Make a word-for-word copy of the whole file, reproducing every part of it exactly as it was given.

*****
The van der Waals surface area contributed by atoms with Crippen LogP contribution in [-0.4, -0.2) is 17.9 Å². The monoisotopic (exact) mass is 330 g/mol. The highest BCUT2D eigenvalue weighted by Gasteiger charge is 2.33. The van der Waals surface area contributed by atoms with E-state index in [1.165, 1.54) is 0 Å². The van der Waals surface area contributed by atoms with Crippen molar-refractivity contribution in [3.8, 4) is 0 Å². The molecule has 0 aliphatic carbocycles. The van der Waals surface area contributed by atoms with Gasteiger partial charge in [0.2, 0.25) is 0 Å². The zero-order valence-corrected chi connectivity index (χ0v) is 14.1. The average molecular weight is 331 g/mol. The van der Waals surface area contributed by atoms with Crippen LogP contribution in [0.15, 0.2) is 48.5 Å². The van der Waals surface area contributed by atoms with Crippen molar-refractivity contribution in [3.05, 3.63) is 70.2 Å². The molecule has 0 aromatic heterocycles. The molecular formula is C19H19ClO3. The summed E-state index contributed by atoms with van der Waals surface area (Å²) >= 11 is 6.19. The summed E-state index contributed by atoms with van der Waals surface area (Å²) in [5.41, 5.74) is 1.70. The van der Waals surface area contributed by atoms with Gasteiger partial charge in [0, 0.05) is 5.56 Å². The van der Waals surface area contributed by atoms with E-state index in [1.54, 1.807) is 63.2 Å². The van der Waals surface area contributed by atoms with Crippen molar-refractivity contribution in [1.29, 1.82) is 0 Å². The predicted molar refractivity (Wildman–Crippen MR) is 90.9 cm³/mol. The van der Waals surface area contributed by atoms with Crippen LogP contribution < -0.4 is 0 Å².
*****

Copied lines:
The van der Waals surface area contributed by atoms with Crippen LogP contribution in [-0.4, -0.2) is 17.9 Å². The monoisotopic (exact) mass is 330 g/mol. The highest BCUT2D eigenvalue weighted by Gasteiger charge is 2.33. The van der Waals surface area contributed by atoms with E-state index in [1.165, 1.54) is 0 Å². The van der Waals surface area contributed by atoms with Crippen molar-refractivity contribution in [3.8, 4) is 0 Å². The molecule has 0 aliphatic carbocycles. The van der Waals surface area contributed by atoms with Gasteiger partial charge in [0.2, 0.25) is 0 Å². The zero-order valence-corrected chi connectivity index (χ0v) is 14.1. The average molecular weight is 331 g/mol. The van der Waals surface area contributed by atoms with Crippen LogP contribution in [0.15, 0.2) is 48.5 Å². The van der Waals surface area contributed by atoms with Crippen molar-refractivity contribution in [3.05, 3.63) is 70.2 Å². The molecule has 0 aromatic heterocycles. The molecular formula is C19H19ClO3. The summed E-state index contributed by atoms with van der Waals surface area (Å²) >= 11 is 6.19. The summed E-state index contributed by atoms with van der Waals surface area (Å²) in [5.41, 5.74) is 1.70. The van der Waals surface area contributed by atoms with Gasteiger partial charge in [0, 0.05) is 5.56 Å². The van der Waals surface area contributed by atoms with E-state index in [1.54, 1.807) is 63.2 Å². The van der Waals surface area contributed by atoms with Crippen molar-refractivity contribution in [1.29, 1.82) is 0 Å². The predicted molar refractivity (Wildman–Crippen MR) is 90.9 cm³/mol. The van der Waals surface area contributed by atoms with Crippen LogP contribution < -0.4 is 0 Å².